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Five minutes with... John Suchet

Posted on 16 January 2020

John Suchet - Copy 2

This February, we’ll be celebrating 250 years since Beethoven’s birth – and what better way to celebrate than by performing all nine symphonies? Our Big Beethoven Weekend will be presented by Classic FM favourite and Beethoven obsessive John Suchet, and we caught up with him to find out more about what makes him tick.

What does Beethoven mean to you?

I cannot imagine life without Beethoven’s music. Every note he wrote sits on my phone in my pocket. Not a day goes by without listening to something he wrote — most often one of the piano sonatas. The 32 piano sonatas are his autobiography.

If you had to listen to one album for the rest of your life, what would it be?

Jörg Demus, an Austrian pianist, recorded Beethoven’s Op.110 piano sonata on the last piano Beethoven owned. After the recording was made, a protective cover was put over the keyboard. The piano sits today in Beethoven’s birthplace in Bonn. When I bought the CD there, I was told, “This is the last time Beethoven’s voice was heard.”

Tell us about the first concert you ever went to, and the last.

As a schoolboy aged 16 on a trip to Vienna, we were taken to Vienna State Opera to hear Beethoven’s Fidelio. It took Beethoven eight years, and three versions, to bring this masterpiece to fruition. I slept through the entire thing. My most recent concert was introducing Beethoven’s Piano Concerto No.5, the ‘Emperor’. However many times you hear his music, something new and different always leaps out at you.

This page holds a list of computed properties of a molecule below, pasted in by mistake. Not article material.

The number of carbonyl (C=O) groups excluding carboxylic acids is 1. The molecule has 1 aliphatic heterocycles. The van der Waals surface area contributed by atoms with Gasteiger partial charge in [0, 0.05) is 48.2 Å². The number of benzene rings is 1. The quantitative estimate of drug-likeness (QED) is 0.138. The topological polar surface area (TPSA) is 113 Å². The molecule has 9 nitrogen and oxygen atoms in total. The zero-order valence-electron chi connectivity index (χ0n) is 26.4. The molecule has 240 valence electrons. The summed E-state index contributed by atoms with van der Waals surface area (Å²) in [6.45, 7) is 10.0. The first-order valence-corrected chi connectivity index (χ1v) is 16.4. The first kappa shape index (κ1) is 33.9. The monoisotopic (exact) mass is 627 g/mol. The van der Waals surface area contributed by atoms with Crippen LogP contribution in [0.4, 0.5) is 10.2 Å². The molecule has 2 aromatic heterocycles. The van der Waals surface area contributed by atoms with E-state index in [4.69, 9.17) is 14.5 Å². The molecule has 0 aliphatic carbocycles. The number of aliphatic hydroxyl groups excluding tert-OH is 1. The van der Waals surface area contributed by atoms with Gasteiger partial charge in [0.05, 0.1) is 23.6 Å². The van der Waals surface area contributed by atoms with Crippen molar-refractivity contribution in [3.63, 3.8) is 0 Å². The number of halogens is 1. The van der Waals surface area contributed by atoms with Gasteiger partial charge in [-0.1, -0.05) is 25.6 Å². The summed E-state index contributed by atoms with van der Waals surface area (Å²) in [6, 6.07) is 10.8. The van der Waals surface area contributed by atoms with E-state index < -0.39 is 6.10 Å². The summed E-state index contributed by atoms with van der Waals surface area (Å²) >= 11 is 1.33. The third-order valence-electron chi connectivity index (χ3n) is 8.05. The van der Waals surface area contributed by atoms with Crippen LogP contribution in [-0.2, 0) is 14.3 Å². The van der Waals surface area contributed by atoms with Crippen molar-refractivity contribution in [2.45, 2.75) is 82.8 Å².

What song is your guilty pleasure (even though we don’t really believe in guilty pleasures at The Glasshouse!)?

Frank Sinatra’s I’ve Got You Under My Skin. There is a fabulous trombone solo in the middle of it. The trombonist improvised it in rehearsal, and Sinatra liked it so much he told the trombonist to do it on the recording. I love it that, just for a few seconds, a fellow trombonist takes the spotlight.

What are you most excited about during the Beethoven Weekend?

The chance to immerse myself in the music of the greatest composer who ever lived. His music will be listened to for as long as mankind exists. Many years ago, after my Beethoven talk, an elderly man came up to me and said, “I just want you to know Beethoven saved my life. Twice.” He walked away with no further explanation.